What Causes Pantry Moths & What to Do When You Find Them
Have you ever noticed weird clumps in an old bag of flour or even a new one you just got from the grocery store? Ever noticed webbing along the corners or edges of food packaging or rice that appears to be moving? If the answer is no, you’ve luckily managed to avoid this unsettling experience. If the answer is yes, you’ve seen pantry moths.
Understanding more about these unpleasant pests can help with removing them from your home, as well as preventing them in the future. Find out what causes pantry moths, where they come from, and the life cycle stages they go through.
What Are They?
The term ‘pantry moth’ usually refers to the Indian meal moth, also commonly referred to as a ‘flour moth’. The name “Indian meal moth” came from an entomologist who observed their larvae infesting cornmeal, which was commonly called “Indian meal” in the 1800’s. The two other names came about due to the location these pests are commonly found inside of a home.
While there are numerous different types of these pests, the Indian meal moth is the most common household pantry pest in the United States. It is different from other types because it is attracted to stored, typically dry foods, unlike the clothes moth which is attracted to clothing and fabric, or other agricultural pest types. Homeowners sometimes notice the infested foods due to webbing on packaging, clumping within flour or they can see the larvae moving around. But typically, they won’t be noticed until the adult stage when they begin flying around.
Where Do Pantry Moths Come From?
These pests can enter your house in numerous different ways. They can make their way in through open doors and windows. They can enter through openings around dryer vents, plumbing lines, or cables that pass through walls. Another common way they get into your home is by stowing away inside of food packaging or contaminated food from a store or warehouse, like pet food for example. Once they’ve made their way into a food item, the problem will likely get bigger.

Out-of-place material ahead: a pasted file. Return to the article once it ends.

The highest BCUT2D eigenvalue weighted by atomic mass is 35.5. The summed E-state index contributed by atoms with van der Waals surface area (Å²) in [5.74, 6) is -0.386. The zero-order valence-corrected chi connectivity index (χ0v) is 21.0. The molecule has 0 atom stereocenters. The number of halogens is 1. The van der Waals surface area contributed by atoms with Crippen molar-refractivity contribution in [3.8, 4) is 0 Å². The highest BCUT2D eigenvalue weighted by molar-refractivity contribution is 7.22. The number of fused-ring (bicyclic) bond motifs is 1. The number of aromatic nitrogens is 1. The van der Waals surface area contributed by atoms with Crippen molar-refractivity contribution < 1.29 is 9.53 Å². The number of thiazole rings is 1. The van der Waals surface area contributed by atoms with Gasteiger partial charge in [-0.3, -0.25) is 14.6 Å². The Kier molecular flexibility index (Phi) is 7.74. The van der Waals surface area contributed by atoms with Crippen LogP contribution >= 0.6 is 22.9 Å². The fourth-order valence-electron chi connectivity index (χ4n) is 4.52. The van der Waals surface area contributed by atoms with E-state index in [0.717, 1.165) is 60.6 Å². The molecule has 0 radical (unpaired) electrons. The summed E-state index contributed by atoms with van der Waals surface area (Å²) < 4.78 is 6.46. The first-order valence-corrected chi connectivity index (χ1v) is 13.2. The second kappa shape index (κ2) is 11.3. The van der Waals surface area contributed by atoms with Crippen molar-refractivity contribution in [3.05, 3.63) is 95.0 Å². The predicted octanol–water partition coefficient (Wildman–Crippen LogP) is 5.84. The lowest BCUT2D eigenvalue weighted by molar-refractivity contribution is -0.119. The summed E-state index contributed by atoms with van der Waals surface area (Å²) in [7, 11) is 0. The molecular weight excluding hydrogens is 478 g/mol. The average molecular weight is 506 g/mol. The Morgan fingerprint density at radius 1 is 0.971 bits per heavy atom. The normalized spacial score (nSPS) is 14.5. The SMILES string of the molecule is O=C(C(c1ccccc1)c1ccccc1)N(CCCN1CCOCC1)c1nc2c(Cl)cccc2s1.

Pantry moths are on a mission. Their only objective is to reproduce and they infest places with an abundant food supply. This gives them a safe place to lay their eggs, giving their offspring the best chance of survival. They rely on their sense of smell to find a mate and a food source. Since you may not notice them until you see an adult moth flying around your home, it’s possible they have already laid their eggs somewhere inside.
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The Pantry Moth Life Cycle
There are four stages they will go through throughout their lifetime:
- Egg: Moth eggs are extremely small and a whitish grey in color. An adult female can lay approximately 400 eggs at a time, and they can hatch in just 7 days. As mentioned before, they typically lay eggs inside of food packages due to the abundant amount of food readily available.
- Larva: This is the stage that causes damage. Moth larvae are tiny worm-like eating machines. Their color can be affected by the food they are eating, and the frass (waste) and casings they leave behind will contaminate food, making it unusable. The larval stage typically lasts 2-3 months depending on conditions.
- Pupa: While in the pupal stage, they are in cocoons, usually hidden in cracks, corners, or crevices. Sometimes the cocoons are buried underneath food, causing the matted webs and clumps that may be found when cleaning after a moth infestation. They usually take 15-20 days to develop from pupae into adults.
- Adult: Adult moths appear as winged insects that are attracted to light and fly all around. The purpose of flying around is to find a mate so they can reproduce. They do not have working mouthparts and cannot eat, meaning their only objective is to reproduce. However, since the other stages of the moth life cycle are incredibly stealthy, you may not notice an infestation until this stage which can last one to two weeks.
When you add their life cycle stages together, pantry moths typically live around 3-4 months total.
Are They Harmful?
Pantry moths aren’t known for spreading disease, but they can contaminate food in the home kitchen or pantry. This can be unsettling to see and expensive to replace. In food processing facilities, their webbing can cause major damage to machinery.
If you notice these pests inside your home, it’s time to do a thorough check of your pantry items. Unfortunately, any items you see that are contaminated will need to be tossed. You’ll want to check items that were close as well and throw them away if you notice any signs of these creatures.
Placing all dry foods inside airtight containers before storing them in your pantry can help prevent this problem from occurring. It’s also a good idea to do a routine check of the food items in your pantry, even the new, sealed containers you may have just brought home.
Preventing household pests is easier than cleaning up after an infestation. If your home is already infested, then it’s important to be proactive with the issue and work quickly to remove the problem. Learn more about preventing and getting rid of pantry moths naturally here and consider using Stay Away® Moths, a fast-acting, botanical repellent that you place in the problem area to help.